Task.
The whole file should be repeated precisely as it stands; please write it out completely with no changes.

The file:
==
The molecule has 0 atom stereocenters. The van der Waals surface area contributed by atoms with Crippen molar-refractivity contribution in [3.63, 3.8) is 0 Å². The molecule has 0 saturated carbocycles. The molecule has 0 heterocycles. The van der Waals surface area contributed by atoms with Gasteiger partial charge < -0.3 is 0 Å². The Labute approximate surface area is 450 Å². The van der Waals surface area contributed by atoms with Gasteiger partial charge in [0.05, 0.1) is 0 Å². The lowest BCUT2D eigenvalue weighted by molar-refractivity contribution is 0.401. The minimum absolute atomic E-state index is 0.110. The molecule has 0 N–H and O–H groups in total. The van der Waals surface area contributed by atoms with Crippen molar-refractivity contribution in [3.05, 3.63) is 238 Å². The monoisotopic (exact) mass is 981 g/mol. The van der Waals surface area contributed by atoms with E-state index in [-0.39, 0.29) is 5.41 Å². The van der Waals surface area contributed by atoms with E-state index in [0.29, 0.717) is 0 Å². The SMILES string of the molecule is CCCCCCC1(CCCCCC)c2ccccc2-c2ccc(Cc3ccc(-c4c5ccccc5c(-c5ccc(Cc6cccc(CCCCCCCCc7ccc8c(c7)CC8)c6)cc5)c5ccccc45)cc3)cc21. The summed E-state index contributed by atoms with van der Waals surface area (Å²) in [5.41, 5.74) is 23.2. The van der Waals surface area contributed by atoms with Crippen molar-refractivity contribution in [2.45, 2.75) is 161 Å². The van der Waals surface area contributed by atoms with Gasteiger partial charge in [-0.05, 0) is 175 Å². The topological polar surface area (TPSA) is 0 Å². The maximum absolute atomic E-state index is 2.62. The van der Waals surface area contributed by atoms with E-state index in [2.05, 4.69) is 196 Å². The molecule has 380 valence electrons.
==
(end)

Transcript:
The molecule has 0 atom stereocenters. The van der Waals surface area contributed by atoms with Crippen molar-refractivity contribution in [3.63, 3.8) is 0 Å². The molecule has 0 saturated carbocycles. The molecule has 0 heterocycles. The van der Waals surface area contributed by atoms with Gasteiger partial charge < -0.3 is 0 Å². The Labute approximate surface area is 450 Å². The van der Waals surface area contributed by atoms with Gasteiger partial charge in [0.05, 0.1) is 0 Å². The lowest BCUT2D eigenvalue weighted by molar-refractivity contribution is 0.401. The minimum absolute atomic E-state index is 0.110. The molecule has 0 N–H and O–H groups in total. The van der Waals surface area contributed by atoms with Crippen molar-refractivity contribution in [3.05, 3.63) is 238 Å². The monoisotopic (exact) mass is 981 g/mol. The van der Waals surface area contributed by atoms with E-state index in [-0.39, 0.29) is 5.41 Å². The van der Waals surface area contributed by atoms with E-state index in [0.29, 0.717) is 0 Å². The SMILES string of the molecule is CCCCCCC1(CCCCCC)c2ccccc2-c2ccc(Cc3ccc(-c4c5ccccc5c(-c5ccc(Cc6cccc(CCCCCCCCc7ccc8c(c7)CC8)c6)cc5)c5ccccc45)cc3)cc21. The summed E-state index contributed by atoms with van der Waals surface area (Å²) in [5.41, 5.74) is 23.2. The van der Waals surface area contributed by atoms with Crippen molar-refractivity contribution in [2.45, 2.75) is 161 Å². The van der Waals surface area contributed by atoms with Gasteiger partial charge in [-0.05, 0) is 175 Å². The topological polar surface area (TPSA) is 0 Å². The maximum absolute atomic E-state index is 2.62. The van der Waals surface area contributed by atoms with E-state index in [2.05, 4.69) is 196 Å². The molecule has 380 valence electrons.